In almost every cannabis litigation webinar we’ve done, and in many of our past posts discussing breach of cannabis contracts (the general breakdown of this claim is here), we’ve stressed the importance of memorializing good cannabis business agreements – in writing – to save yourself from potential or protracted litigation down the line.
Still, even the best cannabis contracts can become the subject of breach of contract claims depending on the surrounding circumstances. In today’s post, we’re going to discuss the most common affirmative defenses to a breach of contract claim that might be applicable to a defendant’s situation.
A mistake of fact or law can be an affirmative defense to a breach of contract claim. This falls into two separate categories: unilateral mistake and bilateral mistake. To win on a unilateral mistake defense, the defendant must prove the plaintiff (a) knew the defendant was mistaken, and (b) plaintiff used that mistake to take advantage of the defendant. Note that the defendant does have a duty to make a “reasonable inquiry” to understand the contract (meaning, you can’t just bury your head in the sand and later claim mistake). To win on a bilateral mistake defense, the defendant must prove that (a) both parties were mistaken about a material fact, and (b) defendant wouldn’t have agreed to enter into the contract if they knew about the mistake.
In limited situations, duress can also be argued as an affirmative defense in cannabis litigation. I say limited because this is not as easy to prove as some people believe. In order to win on a duress defense, the defendant would need to prove that (a) plaintiff used a wrongful act or wrongful threat to pressure defendant into consenting to the contract, (b) defendant was afraid/intimidated and did not have the free will to refuse, and (c) defendant wouldn’t have consented to the contract without the wrongful act or threat. Note that the wrongful act or threat can be something like criminal action (physical harm) or what’s known as “economic duress” (for example, threatening a bad-faith breach of contract lawsuit).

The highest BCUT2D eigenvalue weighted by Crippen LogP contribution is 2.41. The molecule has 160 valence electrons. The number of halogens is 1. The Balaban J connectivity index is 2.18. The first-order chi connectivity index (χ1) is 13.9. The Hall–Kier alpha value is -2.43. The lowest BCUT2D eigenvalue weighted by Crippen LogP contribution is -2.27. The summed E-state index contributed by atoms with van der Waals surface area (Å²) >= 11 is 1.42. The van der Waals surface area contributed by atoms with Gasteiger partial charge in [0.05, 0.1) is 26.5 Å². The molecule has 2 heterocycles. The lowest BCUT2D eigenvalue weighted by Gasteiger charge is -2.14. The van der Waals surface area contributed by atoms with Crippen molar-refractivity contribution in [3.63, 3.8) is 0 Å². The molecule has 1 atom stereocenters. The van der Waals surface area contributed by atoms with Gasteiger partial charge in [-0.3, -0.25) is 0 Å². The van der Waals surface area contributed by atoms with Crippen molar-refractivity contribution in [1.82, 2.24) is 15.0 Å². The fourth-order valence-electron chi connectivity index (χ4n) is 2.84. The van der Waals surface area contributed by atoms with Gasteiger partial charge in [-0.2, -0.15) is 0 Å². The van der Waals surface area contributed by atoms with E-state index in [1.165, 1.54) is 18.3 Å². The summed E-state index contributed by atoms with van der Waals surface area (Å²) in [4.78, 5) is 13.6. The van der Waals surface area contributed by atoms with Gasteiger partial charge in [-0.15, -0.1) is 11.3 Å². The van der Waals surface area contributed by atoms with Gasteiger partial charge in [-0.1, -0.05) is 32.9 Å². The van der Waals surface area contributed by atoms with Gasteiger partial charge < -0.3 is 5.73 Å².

Fraud is arguably the most common and most dismissed cannabis litigation claim. The defendant must prove that (a) plaintiff represented fraudulent statements to defendant, (b) plaintiff knew the representation wasn’t true, (c) plaintiff made the representation to persuade defendant to agree to the contract, (d) defendant reasonably relied on this representation (again, you can’t just bury your head in the sand!), and (e) defendant wouldn’t have agreed to the contract if they had known the representation wasn’t true. The fraudulent representation can be both a misstatement or concealment of fact. Obviously, this is a fact-intensive defense and is also commonly used in tandem with fraud-esque counterclaims by defendant.
Waiver embodies the concept that the defendant doesn’t need to perform the contract because plaintiff gave up their right to have defendant perform. A waiver can be oral, written, or even inferred from the plaintiff’s conduct – whatever can be used to show that plaintiff gave up their right. Perhaps most commonly, this comes up when a defendant knows the plaintiff has breached the contract, but continues to abide by the contract or receive the benefit of the contract.
Finally, novation relates to when the defendant claims there was no breach of contract because the original contract with plaintiff was substituted by a new and different one. While this again can be inferred from the parties’ conduct, the same rules of contract construction apply – novation requires a showing that (a) there’s an intent to discharge the old contract, (b) mutual assent, and (c) consideration. This is also highly fact-intensive and the defendant has the burden to prove it.